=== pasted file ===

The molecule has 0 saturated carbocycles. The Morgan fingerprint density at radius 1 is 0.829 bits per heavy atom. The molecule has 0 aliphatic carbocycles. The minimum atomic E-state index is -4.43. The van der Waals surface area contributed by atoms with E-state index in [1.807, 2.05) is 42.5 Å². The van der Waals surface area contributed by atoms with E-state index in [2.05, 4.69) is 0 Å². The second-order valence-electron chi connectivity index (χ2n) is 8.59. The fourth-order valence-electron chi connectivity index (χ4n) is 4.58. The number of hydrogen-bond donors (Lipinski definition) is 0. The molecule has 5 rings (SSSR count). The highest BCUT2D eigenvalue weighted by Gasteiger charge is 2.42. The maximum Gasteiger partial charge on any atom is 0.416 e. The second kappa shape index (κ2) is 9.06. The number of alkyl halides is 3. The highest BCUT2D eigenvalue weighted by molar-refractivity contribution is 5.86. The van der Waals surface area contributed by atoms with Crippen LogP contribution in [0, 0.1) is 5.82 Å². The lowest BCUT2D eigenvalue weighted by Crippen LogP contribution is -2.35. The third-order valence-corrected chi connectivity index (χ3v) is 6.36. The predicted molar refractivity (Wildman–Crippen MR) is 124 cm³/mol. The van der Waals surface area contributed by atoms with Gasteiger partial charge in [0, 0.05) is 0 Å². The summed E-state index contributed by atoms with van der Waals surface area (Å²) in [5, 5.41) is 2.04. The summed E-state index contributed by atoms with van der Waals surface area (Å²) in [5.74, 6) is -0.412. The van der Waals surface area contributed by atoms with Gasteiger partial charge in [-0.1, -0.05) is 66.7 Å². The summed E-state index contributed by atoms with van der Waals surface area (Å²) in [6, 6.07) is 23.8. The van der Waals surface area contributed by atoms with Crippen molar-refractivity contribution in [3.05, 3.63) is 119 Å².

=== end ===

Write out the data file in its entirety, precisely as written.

The molecule has 0 saturated carbocycles. The Morgan fingerprint density at radius 1 is 0.829 bits per heavy atom. The molecule has 0 aliphatic carbocycles. The minimum atomic E-state index is -4.43. The van der Waals surface area contributed by atoms with E-state index in [1.807, 2.05) is 42.5 Å². The van der Waals surface area contributed by atoms with E-state index in [2.05, 4.69) is 0 Å². The second-order valence-electron chi connectivity index (χ2n) is 8.59. The fourth-order valence-electron chi connectivity index (χ4n) is 4.58. The number of hydrogen-bond donors (Lipinski definition) is 0. The molecule has 5 rings (SSSR count). The highest BCUT2D eigenvalue weighted by Gasteiger charge is 2.42. The maximum Gasteiger partial charge on any atom is 0.416 e. The second kappa shape index (κ2) is 9.06. The number of alkyl halides is 3. The highest BCUT2D eigenvalue weighted by molar-refractivity contribution is 5.86. The van der Waals surface area contributed by atoms with Crippen LogP contribution in [0, 0.1) is 5.82 Å². The lowest BCUT2D eigenvalue weighted by Crippen LogP contribution is -2.35. The third-order valence-corrected chi connectivity index (χ3v) is 6.36. The predicted molar refractivity (Wildman–Crippen MR) is 124 cm³/mol. The van der Waals surface area contributed by atoms with Gasteiger partial charge in [0, 0.05) is 0 Å². The summed E-state index contributed by atoms with van der Waals surface area (Å²) in [5, 5.41) is 2.04. The summed E-state index contributed by atoms with van der Waals surface area (Å²) in [5.74, 6) is -0.412. The van der Waals surface area contributed by atoms with Gasteiger partial charge in [-0.1, -0.05) is 66.7 Å². The summed E-state index contributed by atoms with van der Waals surface area (Å²) in [6, 6.07) is 23.8. The van der Waals surface area contributed by atoms with Crippen molar-refractivity contribution in [3.05, 3.63) is 119 Å².